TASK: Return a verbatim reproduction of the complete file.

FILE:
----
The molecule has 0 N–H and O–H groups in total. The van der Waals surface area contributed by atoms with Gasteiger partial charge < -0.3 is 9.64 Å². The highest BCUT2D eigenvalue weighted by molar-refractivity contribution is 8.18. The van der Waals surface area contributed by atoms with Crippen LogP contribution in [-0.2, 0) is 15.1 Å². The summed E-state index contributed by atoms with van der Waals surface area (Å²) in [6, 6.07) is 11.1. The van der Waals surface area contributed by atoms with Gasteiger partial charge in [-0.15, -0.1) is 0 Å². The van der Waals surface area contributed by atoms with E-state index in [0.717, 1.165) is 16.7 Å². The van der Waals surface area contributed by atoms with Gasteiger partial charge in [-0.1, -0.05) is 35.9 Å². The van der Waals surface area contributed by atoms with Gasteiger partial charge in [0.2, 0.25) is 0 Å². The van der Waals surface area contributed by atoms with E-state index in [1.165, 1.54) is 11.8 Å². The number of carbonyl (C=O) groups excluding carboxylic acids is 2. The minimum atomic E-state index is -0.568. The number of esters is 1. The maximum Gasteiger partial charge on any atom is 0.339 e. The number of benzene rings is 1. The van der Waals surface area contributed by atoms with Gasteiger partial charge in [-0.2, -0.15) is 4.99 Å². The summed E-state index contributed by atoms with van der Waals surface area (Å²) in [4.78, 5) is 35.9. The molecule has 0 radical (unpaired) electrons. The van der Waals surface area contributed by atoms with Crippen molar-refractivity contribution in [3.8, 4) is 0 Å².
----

The molecule has 0 N–H and O–H groups in total. The van der Waals surface area contributed by atoms with Gasteiger partial charge < -0.3 is 9.64 Å². The highest BCUT2D eigenvalue weighted by molar-refractivity contribution is 8.18. The van der Waals surface area contributed by atoms with Crippen LogP contribution in [-0.2, 0) is 15.1 Å². The summed E-state index contributed by atoms with van der Waals surface area (Å²) in [6, 6.07) is 11.1. The van der Waals surface area contributed by atoms with Gasteiger partial charge in [-0.15, -0.1) is 0 Å². The van der Waals surface area contributed by atoms with E-state index in [0.717, 1.165) is 16.7 Å². The van der Waals surface area contributed by atoms with Gasteiger partial charge in [-0.1, -0.05) is 35.9 Å². The van der Waals surface area contributed by atoms with Gasteiger partial charge in [0.2, 0.25) is 0 Å². The van der Waals surface area contributed by atoms with E-state index in [1.165, 1.54) is 11.8 Å². The number of carbonyl (C=O) groups excluding carboxylic acids is 2. The minimum atomic E-state index is -0.568. The number of esters is 1. The maximum Gasteiger partial charge on any atom is 0.339 e. The number of benzene rings is 1. The van der Waals surface area contributed by atoms with Gasteiger partial charge in [-0.2, -0.15) is 4.99 Å². The summed E-state index contributed by atoms with van der Waals surface area (Å²) in [4.78, 5) is 35.9. The molecule has 0 radical (unpaired) electrons. The van der Waals surface area contributed by atoms with Crippen molar-refractivity contribution in [3.8, 4) is 0 Å².